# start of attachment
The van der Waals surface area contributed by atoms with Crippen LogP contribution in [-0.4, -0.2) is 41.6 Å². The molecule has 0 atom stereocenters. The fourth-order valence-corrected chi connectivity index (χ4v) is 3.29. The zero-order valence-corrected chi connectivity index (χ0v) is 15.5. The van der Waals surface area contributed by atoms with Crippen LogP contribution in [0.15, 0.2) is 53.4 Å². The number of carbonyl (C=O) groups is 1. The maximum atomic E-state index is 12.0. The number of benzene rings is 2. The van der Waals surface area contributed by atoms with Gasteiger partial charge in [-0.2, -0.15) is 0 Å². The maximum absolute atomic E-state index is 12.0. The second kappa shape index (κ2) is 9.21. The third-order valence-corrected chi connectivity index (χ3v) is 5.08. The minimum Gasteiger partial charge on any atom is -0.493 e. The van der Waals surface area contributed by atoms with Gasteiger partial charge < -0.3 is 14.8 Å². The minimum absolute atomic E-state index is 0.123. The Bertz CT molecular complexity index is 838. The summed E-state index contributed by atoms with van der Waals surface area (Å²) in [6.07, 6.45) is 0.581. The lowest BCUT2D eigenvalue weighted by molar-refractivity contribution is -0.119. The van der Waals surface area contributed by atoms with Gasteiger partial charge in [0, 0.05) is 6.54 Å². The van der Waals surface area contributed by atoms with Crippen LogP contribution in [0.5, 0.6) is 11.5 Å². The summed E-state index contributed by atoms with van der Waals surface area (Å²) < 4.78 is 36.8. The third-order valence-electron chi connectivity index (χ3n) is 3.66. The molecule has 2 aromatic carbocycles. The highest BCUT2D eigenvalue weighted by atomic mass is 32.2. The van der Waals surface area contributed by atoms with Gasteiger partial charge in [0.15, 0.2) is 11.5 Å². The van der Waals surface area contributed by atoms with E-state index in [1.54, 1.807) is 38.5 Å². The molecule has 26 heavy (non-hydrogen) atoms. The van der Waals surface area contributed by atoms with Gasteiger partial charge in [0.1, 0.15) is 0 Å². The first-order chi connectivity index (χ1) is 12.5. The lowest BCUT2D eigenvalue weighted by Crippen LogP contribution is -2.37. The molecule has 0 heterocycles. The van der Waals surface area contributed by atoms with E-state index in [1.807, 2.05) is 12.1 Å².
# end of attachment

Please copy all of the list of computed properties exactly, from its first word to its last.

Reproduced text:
The van der Waals surface area contributed by atoms with Crippen LogP contribution in [-0.4, -0.2) is 41.6 Å². The molecule has 0 atom stereocenters. The fourth-order valence-corrected chi connectivity index (χ4v) is 3.29. The zero-order valence-corrected chi connectivity index (χ0v) is 15.5. The van der Waals surface area contributed by atoms with Crippen LogP contribution in [0.15, 0.2) is 53.4 Å². The number of carbonyl (C=O) groups is 1. The maximum atomic E-state index is 12.0. The number of benzene rings is 2. The van der Waals surface area contributed by atoms with Gasteiger partial charge in [-0.2, -0.15) is 0 Å². The maximum absolute atomic E-state index is 12.0. The second kappa shape index (κ2) is 9.21. The third-order valence-corrected chi connectivity index (χ3v) is 5.08. The minimum Gasteiger partial charge on any atom is -0.493 e. The van der Waals surface area contributed by atoms with Gasteiger partial charge < -0.3 is 14.8 Å². The minimum absolute atomic E-state index is 0.123. The Bertz CT molecular complexity index is 838. The summed E-state index contributed by atoms with van der Waals surface area (Å²) in [6.07, 6.45) is 0.581. The lowest BCUT2D eigenvalue weighted by molar-refractivity contribution is -0.119. The van der Waals surface area contributed by atoms with Gasteiger partial charge in [0, 0.05) is 6.54 Å². The van der Waals surface area contributed by atoms with Crippen LogP contribution in [0.5, 0.6) is 11.5 Å². The summed E-state index contributed by atoms with van der Waals surface area (Å²) < 4.78 is 36.8. The third-order valence-electron chi connectivity index (χ3n) is 3.66. The molecule has 2 aromatic carbocycles. The highest BCUT2D eigenvalue weighted by atomic mass is 32.2. The van der Waals surface area contributed by atoms with Gasteiger partial charge in [0.15, 0.2) is 11.5 Å². The van der Waals surface area contributed by atoms with E-state index in [1.54, 1.807) is 38.5 Å². The molecule has 26 heavy (non-hydrogen) atoms. The van der Waals surface area contributed by atoms with Gasteiger partial charge in [0.1, 0.15) is 0 Å². The first-order chi connectivity index (χ1) is 12.5. The lowest BCUT2D eigenvalue weighted by Crippen LogP contribution is -2.37. The molecule has 0 heterocycles. The van der Waals surface area contributed by atoms with E-state index in [1.807, 2.05) is 12.1 Å².